Monday, 21 May 2012

Paving the way for safer streets


Caption: Councillors, police and representatives from the Leeds branch of the National Federation of the Blind, RNIB and Guide Dogs for the Blind gather to re-claim the pavements.

People will be gathering in the city centre to show their support for a new project that aims to keep pavements safe for some of Leeds’ most vulnerable residents.

Lead by local representatives of the National Federation of the Blind (NFB), West Yorkshire Police will be working with Leeds City Council to make sure that ‘Pavements are for People’ and kept free of obstructions.

**********Media opportunity**********
Where: Millennium Square, Leeds
When: Wednesday 23 May, 1.15pm
What: Representatives of NFB, RNIB, Guide Dogs for the Blind, West Yorkshire Police and Leeds City Council will gather in Millennium Square to launch the campaign.
Representatives from each organisation will be available for interview.
Please contact Amanda Burns on 0113 395 1577 to confirm attendance.
**********Media opportunity**********


On a daily basis disabled, blind and partially sighted people, along with people pushing prams and buggies, are put at significant risk as they are forced to walk on the road because pavements are blocked.

Common culprits include wheeled bins left out for days after they’ve been emptied – bins should be taken back in the day they are emptied.

People parking their cars on the pavement, incorrectly thinking they’re giving other road users more space or making it more convenient for themselves also cause people with limited mobility or sight significant difficulties.

Council enforcement officers and police officers will be patrolling the streets in south Leeds to remind people that these seemingly innocent actions could actually put vulnerable people in real danger.

Initially enforcement staff will be sending advice letters to residents in Beeston who fail to bring in their bins on the day they’ve been emptied. Police officers will also issue warning notices on the windscreens of vehicles blocking pavements and pathways in the area.

Officers from both organisations will monitor the area and fixed penalty notices will be issued to anyone who persistently fails to heed the advice or warnings.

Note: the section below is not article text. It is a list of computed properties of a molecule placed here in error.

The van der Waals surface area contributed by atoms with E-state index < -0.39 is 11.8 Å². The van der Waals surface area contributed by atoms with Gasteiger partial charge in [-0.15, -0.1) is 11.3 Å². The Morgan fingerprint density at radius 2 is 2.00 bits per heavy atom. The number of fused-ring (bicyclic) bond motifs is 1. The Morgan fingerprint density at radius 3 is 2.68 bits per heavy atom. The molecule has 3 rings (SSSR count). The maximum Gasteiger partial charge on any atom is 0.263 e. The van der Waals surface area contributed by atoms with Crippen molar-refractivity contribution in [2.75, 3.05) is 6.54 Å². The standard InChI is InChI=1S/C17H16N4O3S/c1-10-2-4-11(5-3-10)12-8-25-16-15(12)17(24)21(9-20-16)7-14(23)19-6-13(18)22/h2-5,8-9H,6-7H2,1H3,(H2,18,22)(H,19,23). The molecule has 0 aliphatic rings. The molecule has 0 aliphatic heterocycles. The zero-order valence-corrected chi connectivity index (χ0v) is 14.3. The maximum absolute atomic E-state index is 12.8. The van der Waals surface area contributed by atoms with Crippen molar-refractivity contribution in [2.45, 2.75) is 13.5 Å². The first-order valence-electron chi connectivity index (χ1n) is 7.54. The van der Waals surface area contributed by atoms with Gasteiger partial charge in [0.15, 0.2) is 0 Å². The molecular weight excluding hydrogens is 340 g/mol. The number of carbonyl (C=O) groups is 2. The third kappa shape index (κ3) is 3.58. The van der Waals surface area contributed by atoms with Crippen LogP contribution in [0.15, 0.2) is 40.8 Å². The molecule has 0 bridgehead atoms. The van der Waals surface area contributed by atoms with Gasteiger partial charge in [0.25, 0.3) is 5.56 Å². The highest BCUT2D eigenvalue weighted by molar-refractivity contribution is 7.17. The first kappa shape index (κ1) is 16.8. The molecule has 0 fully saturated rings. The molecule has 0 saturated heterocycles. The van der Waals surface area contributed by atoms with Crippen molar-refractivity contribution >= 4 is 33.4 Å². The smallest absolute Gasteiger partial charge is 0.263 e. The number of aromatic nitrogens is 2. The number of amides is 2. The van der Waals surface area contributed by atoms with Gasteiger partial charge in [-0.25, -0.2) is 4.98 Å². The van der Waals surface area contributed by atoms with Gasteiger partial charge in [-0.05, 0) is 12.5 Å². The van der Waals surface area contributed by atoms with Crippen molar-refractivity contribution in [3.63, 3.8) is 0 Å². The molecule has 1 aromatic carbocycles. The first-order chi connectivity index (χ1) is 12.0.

Victor Jackson, chairperson of the Leeds and District Branch of the NFB said:

“We’re pleased that the police and council are working together to take this approach after we highlighted our concerns.

“Its about time we reclaimed the pavements from the unthinking actions of others. If people had their sight or mobility hampered in some way they would quickly find out just how hard something simple like walking down the street can be.

“We find it frustrating as it doesn’t have to be this way. I’m glad I can add my voice to the rallying call to keep our pavements free and safe for all to use.”

Chief Inspector Steve Palmer from the City and Holbeck Neighbourhood Policing Team said:

“Obstructions along footpaths and highways make life very difficult for people who are blind or partially sighted, those with disabilities or those pushing prams and buggies. People often avoid taking a favored route and make unnecessary detours to visit family or friends and to attend appointments. This may place people at risk and increase the chance of an accident.

“This campaign seeks to raise the public's awareness of people with disabilities and asks for people to act in a responsible way by not leaving obstructions and other hazards on our footpaths and highways.”

Councillor Mark Dobson, Leeds City Council’s executive member for the environment said:

"I'm sure that in most cases, people aren't deliberately obstructing pavements. They just haven't thought through the consequences of their actions. Once people realise the potential danger they are causing, I'm confident they’ll take action accordingly. However, for those that ignore our advice and warnings, fines will be issued."

On a recent walk about of a typical Leeds street, a blind person and their guide dog found the pavement and half the road blocked by a builder’s material and gear. They were forced off the pavement and had to walk on the other side of the road in the face of oncoming traffic.

The project will target inconsiderate actions like this, drivers who block pavements and residents who fail to collect their bins by initially offering advice and reminders. Failure to remove obstructions could result in fixed penalty notices being issued.

For media enquiries please contact:
Amanda Burns, Leeds City Council press office (0113) 395 1577
e-mail: amanda.l.burns@leeds.gov.uk


ENDS